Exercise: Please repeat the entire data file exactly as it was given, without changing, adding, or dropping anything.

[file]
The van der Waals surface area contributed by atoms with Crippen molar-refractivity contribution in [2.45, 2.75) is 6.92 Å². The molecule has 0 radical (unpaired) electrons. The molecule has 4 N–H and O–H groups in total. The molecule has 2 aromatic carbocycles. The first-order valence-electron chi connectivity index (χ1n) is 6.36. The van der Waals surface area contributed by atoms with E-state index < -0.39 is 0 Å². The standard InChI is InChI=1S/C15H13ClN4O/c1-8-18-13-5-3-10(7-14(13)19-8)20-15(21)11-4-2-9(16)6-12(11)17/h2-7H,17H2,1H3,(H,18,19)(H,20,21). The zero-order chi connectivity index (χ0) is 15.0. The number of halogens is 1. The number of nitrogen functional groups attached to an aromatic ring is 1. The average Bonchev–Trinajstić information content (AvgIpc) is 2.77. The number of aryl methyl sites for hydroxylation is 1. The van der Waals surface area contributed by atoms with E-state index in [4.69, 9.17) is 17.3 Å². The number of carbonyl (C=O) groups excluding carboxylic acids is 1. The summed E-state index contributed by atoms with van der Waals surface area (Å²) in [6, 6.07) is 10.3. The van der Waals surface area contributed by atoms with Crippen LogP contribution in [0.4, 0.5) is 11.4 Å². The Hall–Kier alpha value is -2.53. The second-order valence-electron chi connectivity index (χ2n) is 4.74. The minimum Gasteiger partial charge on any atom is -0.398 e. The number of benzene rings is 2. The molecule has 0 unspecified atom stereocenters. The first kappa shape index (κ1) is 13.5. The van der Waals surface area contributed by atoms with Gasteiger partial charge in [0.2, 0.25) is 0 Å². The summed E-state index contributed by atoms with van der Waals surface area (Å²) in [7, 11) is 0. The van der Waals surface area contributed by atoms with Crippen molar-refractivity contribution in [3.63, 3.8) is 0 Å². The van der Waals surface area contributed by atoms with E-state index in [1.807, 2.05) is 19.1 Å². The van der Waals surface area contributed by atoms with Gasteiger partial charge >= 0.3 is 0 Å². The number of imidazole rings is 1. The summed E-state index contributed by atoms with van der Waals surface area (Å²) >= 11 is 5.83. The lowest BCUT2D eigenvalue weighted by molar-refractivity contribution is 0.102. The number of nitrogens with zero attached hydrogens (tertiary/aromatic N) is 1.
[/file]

The van der Waals surface area contributed by atoms with Crippen molar-refractivity contribution in [2.45, 2.75) is 6.92 Å². The molecule has 0 radical (unpaired) electrons. The molecule has 4 N–H and O–H groups in total. The molecule has 2 aromatic carbocycles. The first-order valence-electron chi connectivity index (χ1n) is 6.36. The van der Waals surface area contributed by atoms with E-state index < -0.39 is 0 Å². The standard InChI is InChI=1S/C15H13ClN4O/c1-8-18-13-5-3-10(7-14(13)19-8)20-15(21)11-4-2-9(16)6-12(11)17/h2-7H,17H2,1H3,(H,18,19)(H,20,21). The zero-order chi connectivity index (χ0) is 15.0. The number of halogens is 1. The number of nitrogen functional groups attached to an aromatic ring is 1. The average Bonchev–Trinajstić information content (AvgIpc) is 2.77. The number of aryl methyl sites for hydroxylation is 1. The van der Waals surface area contributed by atoms with E-state index in [4.69, 9.17) is 17.3 Å². The number of carbonyl (C=O) groups excluding carboxylic acids is 1. The summed E-state index contributed by atoms with van der Waals surface area (Å²) in [6, 6.07) is 10.3. The van der Waals surface area contributed by atoms with Crippen LogP contribution in [0.4, 0.5) is 11.4 Å². The Hall–Kier alpha value is -2.53. The second-order valence-electron chi connectivity index (χ2n) is 4.74. The minimum Gasteiger partial charge on any atom is -0.398 e. The number of benzene rings is 2. The molecule has 0 unspecified atom stereocenters. The first kappa shape index (κ1) is 13.5. The van der Waals surface area contributed by atoms with Gasteiger partial charge in [0.2, 0.25) is 0 Å². The summed E-state index contributed by atoms with van der Waals surface area (Å²) in [7, 11) is 0. The van der Waals surface area contributed by atoms with Crippen molar-refractivity contribution in [3.63, 3.8) is 0 Å². The van der Waals surface area contributed by atoms with E-state index in [1.807, 2.05) is 19.1 Å². The van der Waals surface area contributed by atoms with Gasteiger partial charge >= 0.3 is 0 Å². The number of imidazole rings is 1. The summed E-state index contributed by atoms with van der Waals surface area (Å²) >= 11 is 5.83. The lowest BCUT2D eigenvalue weighted by molar-refractivity contribution is 0.102. The number of nitrogens with zero attached hydrogens (tertiary/aromatic N) is 1.